The drop in demand is offset by steadily rising crude oil prices.
WASHINGTON, D.C. — The declining price of crude oil has slowed, keeping prices at the pump fairly steady weeks after Russia's invasion of Ukraine prompted prices to spike across the global oil market.
As the cost of a barrel of oil hovers around $110, the U.S. national average for a gallon of regular gasoline reached $4.24 as of March 28. This is down from the high of $4.33 on March 11, but only a penny less than the previous week.
At the same time, domestic gasoline demand continues to defy seasonal trends, falling for the second week in a row. This could be due to both higher pump prices and consumers altering their driving habits, AAA reported.
"The global oil market reflects the volatility caused by the war in Ukraine grinding onward," said Andrew Gross, AAA spokesperson. "And with oil prices refusing to fall, the price at the pump is likewise meeting resistance at dropping further."
The national average rose to levels not seen in nearly a decade and a half in early March, reaching the highest point since July 2008, as Convenience Store News reported.
Many drivers have likely already reached a tipping point in terms of changing their behavior. Data from a recent AAA survey shows that nearly six in 10 Americans (59 percent) said they would make changes to their driving habits or lifestyle if the cost of gas rose to $4 per gallon. If gas were to reach $5 per gallon, three-quarters of respondents said they would need to adjust their lifestyle to offset the spike at the pump.
Recent data from the U.S. Energy Information Administration shows that total domestic gasoline stocks fell by 3 million barrels to 238 million barrels last week, while gas demand also fell from 8.94 million barrels per day to 8.63 million barrels per day. This decrease in gas demand is contributing to price decreases at the pump. However, the decline is being slowed by the steady increase in the price of oil.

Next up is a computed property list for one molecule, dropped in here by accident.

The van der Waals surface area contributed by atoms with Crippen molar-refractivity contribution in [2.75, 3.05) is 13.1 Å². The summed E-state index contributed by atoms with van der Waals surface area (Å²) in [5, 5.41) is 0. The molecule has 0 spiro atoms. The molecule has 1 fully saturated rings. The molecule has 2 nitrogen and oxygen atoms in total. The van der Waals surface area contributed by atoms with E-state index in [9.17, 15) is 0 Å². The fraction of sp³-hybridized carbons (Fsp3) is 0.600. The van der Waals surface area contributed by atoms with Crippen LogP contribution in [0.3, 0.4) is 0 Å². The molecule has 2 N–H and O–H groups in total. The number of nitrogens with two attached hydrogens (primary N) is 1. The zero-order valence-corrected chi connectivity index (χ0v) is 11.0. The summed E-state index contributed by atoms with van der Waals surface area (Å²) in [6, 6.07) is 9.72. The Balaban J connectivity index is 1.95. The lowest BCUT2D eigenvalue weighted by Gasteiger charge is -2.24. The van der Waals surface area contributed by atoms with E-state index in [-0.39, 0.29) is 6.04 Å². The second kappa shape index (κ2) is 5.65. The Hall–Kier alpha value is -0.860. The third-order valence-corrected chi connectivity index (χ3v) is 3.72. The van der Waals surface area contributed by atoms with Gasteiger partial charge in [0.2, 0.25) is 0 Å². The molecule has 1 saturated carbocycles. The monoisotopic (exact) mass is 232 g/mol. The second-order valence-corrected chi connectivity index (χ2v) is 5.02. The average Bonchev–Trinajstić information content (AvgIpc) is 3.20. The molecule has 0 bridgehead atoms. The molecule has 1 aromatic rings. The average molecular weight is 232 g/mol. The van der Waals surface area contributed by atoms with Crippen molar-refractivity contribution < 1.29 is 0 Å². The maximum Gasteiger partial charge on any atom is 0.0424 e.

If crude oil prices continue to rise, pump prices will likely follow, reversing the current downward trend, according to AAA.
At $4.24 per gallon, the current national average is one cent less than a week ago, 63 cents more than a month ago and $1.38 more than a year ago.
The top 10 largest weekly changes occurred in Georgia (−17 cents per gallon), Nevada (+13 cents), Utah (+9 cents), Montana (+8 cents), Arizona (+8 cents), Wyoming (+8 cents), Delaware (+7 cents), Washington, D.C. (+7 cents), Idaho (+6 cents) and California (+6 cents).
The current top 10 least expensive markets in the nation are Missouri ($3.78 per gallon), Kansas ($3.80), Oklahoma ($3.81), Arkansas ($3.82), Maryland ($3.82), Nebraska ($3.87), Texas ($3.87), Iowa ($3.88), North Dakota ($3.91) and Mississippi ($3.91).
Multiple states have taken action to give drivers relief. Maryland Gov. Larry Hogan signed emergency bipartisan legislation to immediately suspend the state's gas tax for 30 days, while Georgia Gov. Brian P. Kemp signed HB 304 on March 18 to temporarily suspend the state's excise tax on motor fuel sales. The law will remain in effect through May 31. Other governors and legislative leaders have also explored possible methods to ease pump pain, and the White House is considering authorization of year-round E15 sales "in a menu of options."